The New York Times wants to make it official: President Donald Trump is a racist.
On Friday, the editorial board of America’s most influential paper asserted there was no doubt of that.
The editorial was in response to Trump reportedly asking why America takes in so many immigrants from “shithole” countries instead of places like Norway. “Where to begin?” the Times’ editorial board collectively sighed when reflecting on Trump’s statement. “How about with a simple observation: The president of the United States is a racist.”
It’s not a rare occurrence for liberal pundits to call the president of the United States a racist, but it is certainly an event to see The New York Times make it their editorial stance that Trump is a certified bigot.
And the paper only doubled down on its claim against Trump in the ensuing days.
On Sunday, Times columnist Charles Blow added his own opinion on Trump’s bigotry in an op-ed with the unsubtle title, “Trump Is a Racist. Period.”
On Monday, the paper of record published in its opinion section “Donald Trump’s Racism: The Definitive List,” a lengthy article that cataloged all of the president’s alleged acts of prejudice throughout his long life. From the business practices in his early days doing real estate to his comments on immigration during the 2016 campaign, The Times’ article tried to definitively argue Trump was a racist.
It’s a big deal that an institution like the Times is so intent on classifying the president as a racist. For past presidents, this would have marked the biggest crisis of their tenure. The lowest point of George W. Bush’s presidency, according to the man himself, was when rapper Kanye West claimed he didn’t care about black people.
And that was just Kanye West going off script on live TV, a remark with far less weight than what the editorial board of The New York Times said about Trump. Yet Bush, the president who witnessed 9/11 and led America into the catastrophe that was the Iraq war, thought one rapper calling him a racist was still his low point.
That’s the devastating power of a racism charge. For years, no other accusation outside of pedophilia has been more damning than that. A person’s reputation could forever be ruined by just one accusation, with all the employment woes and social opprobrium that accompany it.
“I was raised not to call people racist on the theory that it was hard for them to be rehabilitated once you said that,” Democratic Colorado Sen. Michael Bennett said on Sunday’s “Meet The Press” on whether Trump’s “shithole” comments made him a racist. That one sentence is a good summary given to the power of calling someone a racist. (Bennett didn’t designate Trump a racist, but he did say his comments were bigoted.)
It shouldn’t be doubted that folks like Charles Blow and others in the media genuinely believe Trump is a racist for saying “shithole” countries and criticizing illegal immigrants in colorful language. But they aren’t just saying what they believe to get it off their chest.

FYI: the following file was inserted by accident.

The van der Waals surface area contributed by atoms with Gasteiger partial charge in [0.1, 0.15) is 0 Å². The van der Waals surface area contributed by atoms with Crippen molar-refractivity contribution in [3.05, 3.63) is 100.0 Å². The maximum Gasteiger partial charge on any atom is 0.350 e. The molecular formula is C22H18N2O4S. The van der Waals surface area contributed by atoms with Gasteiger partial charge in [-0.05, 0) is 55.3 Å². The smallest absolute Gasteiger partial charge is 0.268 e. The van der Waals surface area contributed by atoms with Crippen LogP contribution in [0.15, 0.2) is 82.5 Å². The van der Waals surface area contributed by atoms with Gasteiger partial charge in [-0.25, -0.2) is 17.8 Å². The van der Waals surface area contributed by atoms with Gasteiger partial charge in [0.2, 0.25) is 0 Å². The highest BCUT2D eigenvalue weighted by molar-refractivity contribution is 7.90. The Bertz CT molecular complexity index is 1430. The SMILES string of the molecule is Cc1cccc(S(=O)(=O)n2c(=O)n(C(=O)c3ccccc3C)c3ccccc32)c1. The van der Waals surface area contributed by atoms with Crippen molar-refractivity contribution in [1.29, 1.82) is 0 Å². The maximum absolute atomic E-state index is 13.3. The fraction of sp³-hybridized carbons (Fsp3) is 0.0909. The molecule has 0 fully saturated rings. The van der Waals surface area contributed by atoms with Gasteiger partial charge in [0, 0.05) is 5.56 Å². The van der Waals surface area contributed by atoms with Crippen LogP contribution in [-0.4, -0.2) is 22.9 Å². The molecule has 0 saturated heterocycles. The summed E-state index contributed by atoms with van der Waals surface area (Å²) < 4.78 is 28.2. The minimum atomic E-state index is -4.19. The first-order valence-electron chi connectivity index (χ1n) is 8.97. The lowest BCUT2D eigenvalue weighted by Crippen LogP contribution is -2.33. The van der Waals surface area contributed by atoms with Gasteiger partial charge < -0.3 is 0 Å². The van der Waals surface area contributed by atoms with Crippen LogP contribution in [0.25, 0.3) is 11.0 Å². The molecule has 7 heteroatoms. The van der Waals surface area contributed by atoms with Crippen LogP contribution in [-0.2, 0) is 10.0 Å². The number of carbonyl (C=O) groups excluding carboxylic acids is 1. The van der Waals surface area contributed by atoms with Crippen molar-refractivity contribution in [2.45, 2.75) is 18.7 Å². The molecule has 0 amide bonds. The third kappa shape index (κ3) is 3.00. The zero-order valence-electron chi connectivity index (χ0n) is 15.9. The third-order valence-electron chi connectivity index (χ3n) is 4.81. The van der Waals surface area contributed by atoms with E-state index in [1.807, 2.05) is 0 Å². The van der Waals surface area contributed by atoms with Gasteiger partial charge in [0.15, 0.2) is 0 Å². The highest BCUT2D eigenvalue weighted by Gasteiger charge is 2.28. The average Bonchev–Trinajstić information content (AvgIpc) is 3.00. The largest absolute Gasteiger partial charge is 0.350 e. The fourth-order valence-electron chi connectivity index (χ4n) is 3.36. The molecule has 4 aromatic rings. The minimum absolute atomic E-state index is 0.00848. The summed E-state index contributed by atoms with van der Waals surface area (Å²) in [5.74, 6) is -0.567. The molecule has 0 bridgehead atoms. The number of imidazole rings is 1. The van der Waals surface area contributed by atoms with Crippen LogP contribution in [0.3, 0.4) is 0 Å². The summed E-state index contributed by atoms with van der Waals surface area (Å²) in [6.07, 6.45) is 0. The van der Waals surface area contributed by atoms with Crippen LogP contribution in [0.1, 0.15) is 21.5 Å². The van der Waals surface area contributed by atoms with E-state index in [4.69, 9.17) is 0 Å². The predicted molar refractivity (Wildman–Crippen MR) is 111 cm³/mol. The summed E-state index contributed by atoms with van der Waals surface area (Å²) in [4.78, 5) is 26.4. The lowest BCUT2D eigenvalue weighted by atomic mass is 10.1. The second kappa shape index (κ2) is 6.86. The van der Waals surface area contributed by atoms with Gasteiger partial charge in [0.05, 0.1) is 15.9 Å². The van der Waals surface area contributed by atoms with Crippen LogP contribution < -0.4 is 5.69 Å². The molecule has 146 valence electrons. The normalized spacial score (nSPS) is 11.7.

The commentators wanting Trump to be certified as a racist understand the power of that charge and how it has played out in politics in the past. It’s a potent political weapon that undermines the appeal of the target and raises the stakes for his supporters. Not only does the accused figure stand as a racist in the public eye, so does anyone who supports him.
The apparent hope of many in the media is that if enough people call Trump a racist, his “fascist” regime will come tumbling down and everyone who ever voted or worked for him will be disgraced forever.
Others are a little more practical in calling Trump and Republicans racist in that it furthers their immediate political goals.
Democratic Illinois Sen. Dick Durbin on Monday offered the president and his party a chance for redemption from liberals calling them racist by signing on to a “clean” amnesty bill for illegal aliens who came to the U.S. as minors. Trump and Republicans wouldn’t get anything in return for giving citizenship to tens of thousands of future Democrat voters, but they would at least get the chance to not look “racist” to their political enemies…
There is, however, a major problem with liberals deploying the racism charge against Trump and his supporters: their targets seem unfazed by it. Trump, for instance, responded to the charges with this exaggerated statement, “I’m the least racist person you will ever interview.”
Trump’s supporters aren’t buying the media line that he is a racist and appear to see it as a cynical political tool to benefit the Democrats. If they watched Durbin’s Monday comments, they would have a good reason to believe that.
Rather than undermining Trump, the charges from the media are deflating the power of calling someone a racist. Americans aren’t coming to view the reluctance towards letting in more third world immigrants as a racist view. Instead, they begin to doubt the veracity of racism accusations and become more immune to facing those charges themselves.
If it’s somehow “racist” to want secure borders and reduced immigration, these Trump supporters are far more likely to say “so be it” then change their views on the subject.
The power of a racism charge has been in decline throughout the Trump era, and the latest push to brand the president will only reinforce the term’s further decline in seriousness. If the president of the United States is a racist for questioning mass immigration from the third world, fewer Americans are going to accept the media’s labeling of supposed racists.
Considering the often reckless deployment of the term by the Left for political gain, that development is mostly a good thing.
It at least means Republicans aren’t going to immediately surrender on amnesty just so Democrats will stop calling them racist.